Several years ago now, I was home from seminary and visiting with my family when Haley got into trouble.  I have absolutely no memory of what she did to be in trouble, but I will never forget the aftermath, which is funny and pitiful all at the same time.  Haley was about 5 years old at the time, and whatever she did my Dad was not going to back down until she simply said two words, "I'm sorry." He carefully explained why she was in the wrong and owed an apology, she glared at him, frowned, and turned her face toward her shoulder. No remorse.  Finally he attempted a positive spin on the expectation of an apology, "if you would just say I'm sorry, then you can go back to playing and we can move on." She refused.  Red in the face, eyes turned from his gaze.  So, he picked up one doll from her baby collection and said that baby would be exiled to the garage until Haley could do what she needed to do… as soon as the baby doll left her room she cried out with a primal scream, as I would imagine any real mother would do at the sight of her baby being taken away--wait, scratch that--she screamed as if the baby was ripped from her tender lovin' arms.  it was a tense moment for the entire house as we hid in our respective corners. Ten minutes later, he went back and calmly said, "Are you ready?" Still refusing, Dad gently carried a second baby doll through the house to the garage, now turned dungeon, and an even louder cry erupted from her little 5 year old body…baby doll 3…4...5…approx. 14 baby dolls later…and everyone else's nerves completely fried she climbed into my Dad's lap, hugged his neck, and mumbled "I'm sorry."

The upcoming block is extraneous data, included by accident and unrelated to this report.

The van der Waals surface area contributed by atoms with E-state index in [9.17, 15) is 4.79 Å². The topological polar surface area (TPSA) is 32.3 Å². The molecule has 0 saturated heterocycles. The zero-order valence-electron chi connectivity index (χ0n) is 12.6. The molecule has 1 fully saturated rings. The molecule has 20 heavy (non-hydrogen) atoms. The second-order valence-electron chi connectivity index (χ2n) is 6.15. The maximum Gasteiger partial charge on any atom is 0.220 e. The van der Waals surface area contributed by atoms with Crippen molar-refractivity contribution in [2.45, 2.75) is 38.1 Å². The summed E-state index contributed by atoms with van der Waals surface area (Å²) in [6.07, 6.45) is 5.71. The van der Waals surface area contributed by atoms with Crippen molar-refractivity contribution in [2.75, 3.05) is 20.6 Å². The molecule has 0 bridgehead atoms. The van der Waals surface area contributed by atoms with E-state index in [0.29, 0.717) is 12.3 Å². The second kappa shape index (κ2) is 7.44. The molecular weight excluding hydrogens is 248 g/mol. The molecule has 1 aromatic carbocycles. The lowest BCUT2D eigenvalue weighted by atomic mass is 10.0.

In a culture where we do not apologize for who we are, or what opinions we hold, or how we behave, I wonder if we turn toward our shoulders avoiding God's gaze as God tries to soften our hearts with the humble reality: God is God, and not we ourselves.  And so, Lent is a peculiar thing to do… we willingly give up comforts or take on habits, as we meditate on the temptation of Christ in the wilderness and the incredible sacrifice of the cross.  And yet, more than ever, what we are really in need of, as individuals and a people, is to see that we are punishing ourselves with self-made dungeons, and in need of a good old fashioned "I'm Sorry" as we begin with Almighty God and go from there.